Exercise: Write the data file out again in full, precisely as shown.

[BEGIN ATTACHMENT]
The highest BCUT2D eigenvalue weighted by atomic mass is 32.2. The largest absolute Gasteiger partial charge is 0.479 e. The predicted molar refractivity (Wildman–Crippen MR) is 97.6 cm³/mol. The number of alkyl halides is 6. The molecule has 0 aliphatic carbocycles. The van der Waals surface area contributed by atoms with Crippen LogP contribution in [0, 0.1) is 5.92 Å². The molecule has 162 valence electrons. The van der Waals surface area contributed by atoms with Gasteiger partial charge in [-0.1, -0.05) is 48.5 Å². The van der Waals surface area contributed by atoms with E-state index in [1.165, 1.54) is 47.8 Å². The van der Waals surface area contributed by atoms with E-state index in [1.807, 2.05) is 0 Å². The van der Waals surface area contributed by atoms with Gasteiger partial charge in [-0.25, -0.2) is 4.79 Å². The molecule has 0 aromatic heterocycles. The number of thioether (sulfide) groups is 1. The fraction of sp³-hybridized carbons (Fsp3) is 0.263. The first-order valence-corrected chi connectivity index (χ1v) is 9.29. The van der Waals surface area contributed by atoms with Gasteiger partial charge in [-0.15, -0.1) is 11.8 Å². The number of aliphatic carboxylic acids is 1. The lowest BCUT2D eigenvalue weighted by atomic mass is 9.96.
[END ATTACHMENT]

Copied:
The highest BCUT2D eigenvalue weighted by atomic mass is 32.2. The largest absolute Gasteiger partial charge is 0.479 e. The predicted molar refractivity (Wildman–Crippen MR) is 97.6 cm³/mol. The number of alkyl halides is 6. The molecule has 0 aliphatic carbocycles. The van der Waals surface area contributed by atoms with Crippen LogP contribution in [0, 0.1) is 5.92 Å². The molecule has 162 valence electrons. The van der Waals surface area contributed by atoms with Gasteiger partial charge in [-0.1, -0.05) is 48.5 Å². The van der Waals surface area contributed by atoms with E-state index in [1.165, 1.54) is 47.8 Å². The van der Waals surface area contributed by atoms with E-state index in [1.807, 2.05) is 0 Å². The van der Waals surface area contributed by atoms with Gasteiger partial charge in [-0.25, -0.2) is 4.79 Å². The molecule has 0 aromatic heterocycles. The number of thioether (sulfide) groups is 1. The fraction of sp³-hybridized carbons (Fsp3) is 0.263. The first-order valence-corrected chi connectivity index (χ1v) is 9.29. The van der Waals surface area contributed by atoms with Gasteiger partial charge in [-0.15, -0.1) is 11.8 Å². The number of aliphatic carboxylic acids is 1. The lowest BCUT2D eigenvalue weighted by atomic mass is 9.96.